ShareThis Page
Penguins

Penguins, Wings will learn to loathe

| Saturday, May 24, 2008

The last time Penguins general manager Ray Shero had a stake in the Stanley Cup final, his dad was coaching the Philadelphia Flyers in a series made famous by the thick layer of fog inside Buffalo's Memorial Auditorium.

Thirty-three years later -- tonight, at Joe Louis Arena, to be precise -- Shero will pit his Penguins against the Detroit Red Wings in Game 1 of another Stanley Cup final.

There's no fog in the forecast, just a thick layer of intrigue. These teams have not met since early last season and share very little history, so it'll take a while to work up some good old-fashioned hockey hostility.

Maybe even a whole period.

The World Series once carried the kind of combustible suspense that presents itself in the pairing of unfamiliar foes (before the pestilence known as interleague play, anyway).

This encounter, which could last up to two weeks, will unfold like a blind date. Or maybe like a toddler who acts on the impulse to smash two objects together.

Will one obliterate the other?

Will it even make a dent?

Or will the objects bounce off one other, prompting the child to repeat the experiment?

Seven games, sweep either way or something in-between. No outcome would be a shock.

For all we know, Detroit could impose its system and hoard the puck and expose the Penguins as not-ready-for-prime-timers who rode great fortune to the final only to find they don't yet belong on hockey's biggest stage.

Or the Penguins could use their fresh, young legs to jump the Wings early and expose them as top-heavy, over-the-hill softies who were lucky the Dallas Stars were so fried by the time the Western Conference final commenced.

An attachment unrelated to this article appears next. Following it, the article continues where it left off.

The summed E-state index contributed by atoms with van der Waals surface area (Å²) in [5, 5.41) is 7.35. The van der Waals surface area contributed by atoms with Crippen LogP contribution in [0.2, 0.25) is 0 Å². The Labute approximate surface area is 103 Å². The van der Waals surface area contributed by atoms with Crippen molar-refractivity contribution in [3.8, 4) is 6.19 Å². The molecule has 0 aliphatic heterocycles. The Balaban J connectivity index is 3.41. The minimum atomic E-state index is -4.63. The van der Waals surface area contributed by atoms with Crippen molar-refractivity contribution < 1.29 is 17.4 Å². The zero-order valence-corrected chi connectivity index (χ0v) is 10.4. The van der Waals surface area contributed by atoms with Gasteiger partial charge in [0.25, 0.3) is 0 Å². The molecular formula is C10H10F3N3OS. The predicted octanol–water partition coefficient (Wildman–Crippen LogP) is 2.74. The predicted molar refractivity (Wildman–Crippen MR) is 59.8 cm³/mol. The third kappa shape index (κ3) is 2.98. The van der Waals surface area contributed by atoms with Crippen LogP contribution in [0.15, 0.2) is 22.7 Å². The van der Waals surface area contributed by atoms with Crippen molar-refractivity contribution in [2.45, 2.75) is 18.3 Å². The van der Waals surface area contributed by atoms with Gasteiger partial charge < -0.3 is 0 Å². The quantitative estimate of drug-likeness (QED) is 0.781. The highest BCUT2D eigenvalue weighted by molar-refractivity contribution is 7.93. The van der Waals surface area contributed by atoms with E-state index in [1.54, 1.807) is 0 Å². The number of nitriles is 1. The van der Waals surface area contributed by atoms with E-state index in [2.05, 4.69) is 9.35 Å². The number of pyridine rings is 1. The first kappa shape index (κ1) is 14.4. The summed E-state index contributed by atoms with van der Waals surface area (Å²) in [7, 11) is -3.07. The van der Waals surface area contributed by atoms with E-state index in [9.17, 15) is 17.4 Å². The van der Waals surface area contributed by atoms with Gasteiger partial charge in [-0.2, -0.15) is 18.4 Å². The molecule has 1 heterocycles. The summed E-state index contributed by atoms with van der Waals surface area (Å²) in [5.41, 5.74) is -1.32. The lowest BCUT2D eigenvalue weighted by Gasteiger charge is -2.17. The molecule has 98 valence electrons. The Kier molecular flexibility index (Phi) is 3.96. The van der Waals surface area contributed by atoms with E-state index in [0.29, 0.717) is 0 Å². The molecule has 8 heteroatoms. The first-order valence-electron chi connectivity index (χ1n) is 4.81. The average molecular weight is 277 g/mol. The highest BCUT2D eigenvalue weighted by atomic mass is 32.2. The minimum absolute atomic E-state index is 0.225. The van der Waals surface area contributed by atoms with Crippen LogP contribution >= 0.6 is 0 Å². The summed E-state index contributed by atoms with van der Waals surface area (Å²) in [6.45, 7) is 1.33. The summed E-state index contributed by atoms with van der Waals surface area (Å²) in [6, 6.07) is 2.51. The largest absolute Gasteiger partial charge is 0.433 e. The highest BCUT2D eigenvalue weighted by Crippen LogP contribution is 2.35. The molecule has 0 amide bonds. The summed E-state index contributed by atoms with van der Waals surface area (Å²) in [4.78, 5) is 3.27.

I'm guessing something between those extremes.

How about we whittle this thing down a bit, using the paint-by-numbers approach?

You know, keep it simple:

378 -- Nicklas Lidstrom's career plus-minus rating. Wanna beat the Wings• Better grab a lead, because Lidstrom rules the third period when his team's ahead.

87 -- All eyes will be on 20-year-old Sidney Crosby, who has taken a team to the final faster than Mario Lemieux or Wayne Gretzky.

63 -- Faceoff winning percentage for Detroit's Kris Draper. Will this be the series in which the Penguins' flawed faceoff work is exposed?

46 -- Age of Detroit defenseman Chris Chelios, who along with defense partner Brett Lebda, can be victimized. Chelios has been battling injuries (no, he didn't fall and break a hip). Andreas Lilja is no less vulnerable.

36.3 -- Shots per game for the Red Wings, who are masters at finding the right angles to shoot from, thus avoiding bodies on the path to the net. They've been outshot once in the playoffs (and they lost the game)

29 -- Hello, Marc-Andre Fleury. The Penguins' goaltender hasn't had to a steal game yet. He might have to here. Fleury will have to be the Penguins' best player if they are to win the series.

25 -- Maxime Talbot's number, which must be called often to skate with Jordan Staal and Tyler Kennedy. His speed is critical.